The long-awaited news have arrived: after a thorough process of analysis and development, the World Freestyle Football Association has announced the re-implementation of the World Rankings for the sport of Freestyle Football after the hiatus due to the Covid pandemic between the years of 2020 and 2021.
This new iteration of the Rankings will feature an improved, fairer and more precise rating architecture. Created by the WFFA Innovation team, the new Rankings are based on the Elo system used in sports like tennis and chess. Instead of relying on tournament results, the new Rankings will only take into consideration individual battles between freestylers. This means that a freestyler’s position in the Rankings will be determined by their performance against other competitors; victories against higher-ranked freestylers will earn more points compared to wins against lower-ranked opponents.
The new World Rankings have been developed and will be implemented following the process detailed below:
- In the first stage, the mathematical system behind the World Rankings was thoroughly designed by the WFFA Innovation Team, led by Gabriel Massif, and is currently undergoing a series of rigorous tests to ensure its maximum reliability and accuracy
- In the second stage, the WFFA Sports Committee carefully generated a preliminary version of the World Rankings. Led by Gaetan Czaja, a team comprising esteemed members of the global community compiled a comprehensive roster of freestylers and assigned them positions according to their latest achievements on the competitive stage
- In the third stage, the preliminary World Rankings will be utilised to determine the positions of participants in the qualification stages of major WFFA official competitions held during summer 2023, namely Super Ball and the Pulse Series
- In the fourth stage, the outcomes of the battles in these tournaments will be input into the Rankings themselves, therefore making them the first officially ranked competitions with the new system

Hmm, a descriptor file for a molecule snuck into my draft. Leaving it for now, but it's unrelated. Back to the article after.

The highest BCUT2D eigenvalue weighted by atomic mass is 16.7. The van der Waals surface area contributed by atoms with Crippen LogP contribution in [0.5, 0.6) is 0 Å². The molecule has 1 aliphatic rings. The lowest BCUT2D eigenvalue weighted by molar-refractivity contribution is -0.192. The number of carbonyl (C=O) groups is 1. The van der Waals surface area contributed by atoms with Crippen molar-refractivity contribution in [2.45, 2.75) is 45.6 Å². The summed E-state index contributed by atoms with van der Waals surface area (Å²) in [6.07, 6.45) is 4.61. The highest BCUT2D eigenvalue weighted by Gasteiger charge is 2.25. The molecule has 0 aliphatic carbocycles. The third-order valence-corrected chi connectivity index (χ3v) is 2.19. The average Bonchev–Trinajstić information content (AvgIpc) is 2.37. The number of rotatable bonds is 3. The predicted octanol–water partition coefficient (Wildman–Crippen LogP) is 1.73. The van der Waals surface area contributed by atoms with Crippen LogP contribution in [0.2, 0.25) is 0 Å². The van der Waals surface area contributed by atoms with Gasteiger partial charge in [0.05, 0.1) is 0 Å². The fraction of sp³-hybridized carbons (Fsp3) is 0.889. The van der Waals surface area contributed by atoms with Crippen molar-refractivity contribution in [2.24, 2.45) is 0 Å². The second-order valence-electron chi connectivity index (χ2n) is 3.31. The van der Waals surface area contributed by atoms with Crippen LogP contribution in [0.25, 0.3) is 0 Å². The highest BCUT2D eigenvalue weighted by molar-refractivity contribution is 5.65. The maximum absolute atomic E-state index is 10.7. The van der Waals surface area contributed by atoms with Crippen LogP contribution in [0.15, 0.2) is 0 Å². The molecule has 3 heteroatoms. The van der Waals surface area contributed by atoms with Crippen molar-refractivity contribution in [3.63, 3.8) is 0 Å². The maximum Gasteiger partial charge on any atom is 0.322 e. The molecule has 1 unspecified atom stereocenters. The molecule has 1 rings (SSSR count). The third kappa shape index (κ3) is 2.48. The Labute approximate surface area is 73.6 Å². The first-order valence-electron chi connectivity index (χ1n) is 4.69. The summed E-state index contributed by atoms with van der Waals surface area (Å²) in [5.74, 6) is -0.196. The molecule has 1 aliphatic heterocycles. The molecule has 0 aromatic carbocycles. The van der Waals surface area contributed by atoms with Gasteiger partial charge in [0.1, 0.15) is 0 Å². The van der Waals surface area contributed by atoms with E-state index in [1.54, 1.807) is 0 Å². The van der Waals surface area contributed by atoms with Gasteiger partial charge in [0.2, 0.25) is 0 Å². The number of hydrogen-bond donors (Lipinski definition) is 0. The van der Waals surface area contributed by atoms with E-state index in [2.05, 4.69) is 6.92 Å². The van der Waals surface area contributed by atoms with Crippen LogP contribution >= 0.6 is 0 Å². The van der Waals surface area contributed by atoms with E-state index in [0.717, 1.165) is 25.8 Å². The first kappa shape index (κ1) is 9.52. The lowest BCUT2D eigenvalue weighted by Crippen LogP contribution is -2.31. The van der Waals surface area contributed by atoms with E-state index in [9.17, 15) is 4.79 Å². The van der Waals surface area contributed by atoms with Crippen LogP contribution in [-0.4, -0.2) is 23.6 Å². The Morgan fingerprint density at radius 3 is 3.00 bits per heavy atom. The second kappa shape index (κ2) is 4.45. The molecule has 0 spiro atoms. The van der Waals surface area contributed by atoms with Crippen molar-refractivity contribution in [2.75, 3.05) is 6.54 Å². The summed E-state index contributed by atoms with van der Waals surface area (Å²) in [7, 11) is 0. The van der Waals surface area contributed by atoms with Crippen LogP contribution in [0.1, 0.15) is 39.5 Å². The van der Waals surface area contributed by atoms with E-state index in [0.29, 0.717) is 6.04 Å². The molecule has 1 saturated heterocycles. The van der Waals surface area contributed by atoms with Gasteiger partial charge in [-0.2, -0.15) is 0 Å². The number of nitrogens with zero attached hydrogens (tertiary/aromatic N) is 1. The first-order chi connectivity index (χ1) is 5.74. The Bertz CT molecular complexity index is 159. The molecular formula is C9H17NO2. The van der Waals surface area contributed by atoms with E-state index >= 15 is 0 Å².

- In the fifth and final stage, the results from every WFFA-sanctioned event will be input into the World Rankings. This process, in turn, will continuously enhance the accuracy of the global standings as an increasing number of results are added
It is worth noting that only live battles (or, at least, those performed with both opponents responding live to each other, in a similar fashion as online live tournaments such as the Youth Championship Finals) will be taken into account for the World Rankings; non-live online battles will be left out to ensure the skills of the athletes are evaluated in the most transparent manner.
All freestylers and fans of the sport will be able to check the World Rankings on the specific page of the WFFA official website, which will be updated on a monthly basis. Freestylers registering for official competitions of the Association will be included in the Rankings automatically; competitive athletes who are not yet included in the standings will have the opportunity to submit their details and request their inclusion through a dedicated form on the same Rankings page.
Steve Elias, President of the WFFA, said: “We are really happy to bring back the World Rankings after an unfortunate yet unavoidable pause due to the pandemic, as we consider them a cornerstone of the development of the sport. We have no doubt that freestylers around the world will quickly embrace the new system!”.
Minna Marlo, Head of Development at the WFFA, said: “The community demanded the reimplementation of the World Rankings as a means of challenging themselves and finding an extra motivation to compete, and we heard them. We are positive that the new World Rankings will be instrumental in the further development of Freestyle Football.”
Gabriel Massif, Events Innovation Manager at the WFFA and a key figure in the creation of the new Ranking system, said: “We are very proud of the work we have done to develop the new World Rankings. We believe the Elo system is able to reflect the level of each freestyler with more precision than its predecessor. We are convinced that the new World Rankings will allow us to create fairer competitions, and hence we are very excited to offer them to the Freestyle Football community worldwide.”
About the Elo rating system
The Elo rating system, named after Hungarian-American physics professor Arpad Elo, is a methodology designed to calculate the relative skills of teams, athletes and players in zero-sum games. Originally created as a means to rate chess players, the system is currently in place in disciplines such as football, tennis, baseball and esports.
The Elo rating system uses the difference in the rating between two competitors to predict the outcome of their match; depending on how much difference there is between the players, the winner will take more or fewer points from the loser. If the player in a higher position in the ranking wins, they will only receive a few points; however, if it’s the lower-rated player who manages to secure the victory, many points will be transferred.
The Elo system, therefore, is not an absolute rating, but a method to calculate the level of a particular athlete (in this case, a freestyler) in relation to the rest of competitors – hence why so many disciplines have adopted it at their highest competitive level.
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